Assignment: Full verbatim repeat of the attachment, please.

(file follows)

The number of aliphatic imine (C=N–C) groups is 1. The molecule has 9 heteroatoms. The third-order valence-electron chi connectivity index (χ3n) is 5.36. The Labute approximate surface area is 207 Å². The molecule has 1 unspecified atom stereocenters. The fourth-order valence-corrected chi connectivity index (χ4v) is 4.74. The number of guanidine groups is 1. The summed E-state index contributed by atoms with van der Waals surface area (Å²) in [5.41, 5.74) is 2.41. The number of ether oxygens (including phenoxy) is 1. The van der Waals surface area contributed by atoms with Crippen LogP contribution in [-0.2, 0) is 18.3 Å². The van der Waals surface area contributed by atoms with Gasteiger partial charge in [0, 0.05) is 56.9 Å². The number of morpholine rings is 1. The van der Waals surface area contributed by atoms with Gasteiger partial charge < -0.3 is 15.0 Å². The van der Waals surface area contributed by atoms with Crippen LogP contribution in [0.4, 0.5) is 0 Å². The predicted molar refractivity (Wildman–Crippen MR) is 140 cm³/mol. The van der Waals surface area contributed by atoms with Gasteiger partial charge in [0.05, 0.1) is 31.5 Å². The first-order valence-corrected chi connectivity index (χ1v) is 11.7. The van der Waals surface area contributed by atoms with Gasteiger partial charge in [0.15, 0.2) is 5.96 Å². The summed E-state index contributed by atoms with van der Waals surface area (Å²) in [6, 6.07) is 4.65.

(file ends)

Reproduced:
The number of aliphatic imine (C=N–C) groups is 1. The molecule has 9 heteroatoms. The third-order valence-electron chi connectivity index (χ3n) is 5.36. The Labute approximate surface area is 207 Å². The molecule has 1 unspecified atom stereocenters. The fourth-order valence-corrected chi connectivity index (χ4v) is 4.74. The number of guanidine groups is 1. The summed E-state index contributed by atoms with van der Waals surface area (Å²) in [5.41, 5.74) is 2.41. The number of ether oxygens (including phenoxy) is 1. The van der Waals surface area contributed by atoms with Crippen LogP contribution in [-0.2, 0) is 18.3 Å². The van der Waals surface area contributed by atoms with Gasteiger partial charge in [0, 0.05) is 56.9 Å². The number of morpholine rings is 1. The van der Waals surface area contributed by atoms with Gasteiger partial charge < -0.3 is 15.0 Å². The van der Waals surface area contributed by atoms with Crippen LogP contribution in [0.4, 0.5) is 0 Å². The predicted molar refractivity (Wildman–Crippen MR) is 140 cm³/mol. The van der Waals surface area contributed by atoms with Gasteiger partial charge in [0.05, 0.1) is 31.5 Å². The first-order valence-corrected chi connectivity index (χ1v) is 11.7. The van der Waals surface area contributed by atoms with Gasteiger partial charge in [0.15, 0.2) is 5.96 Å². The summed E-state index contributed by atoms with van der Waals surface area (Å²) in [6, 6.07) is 4.65.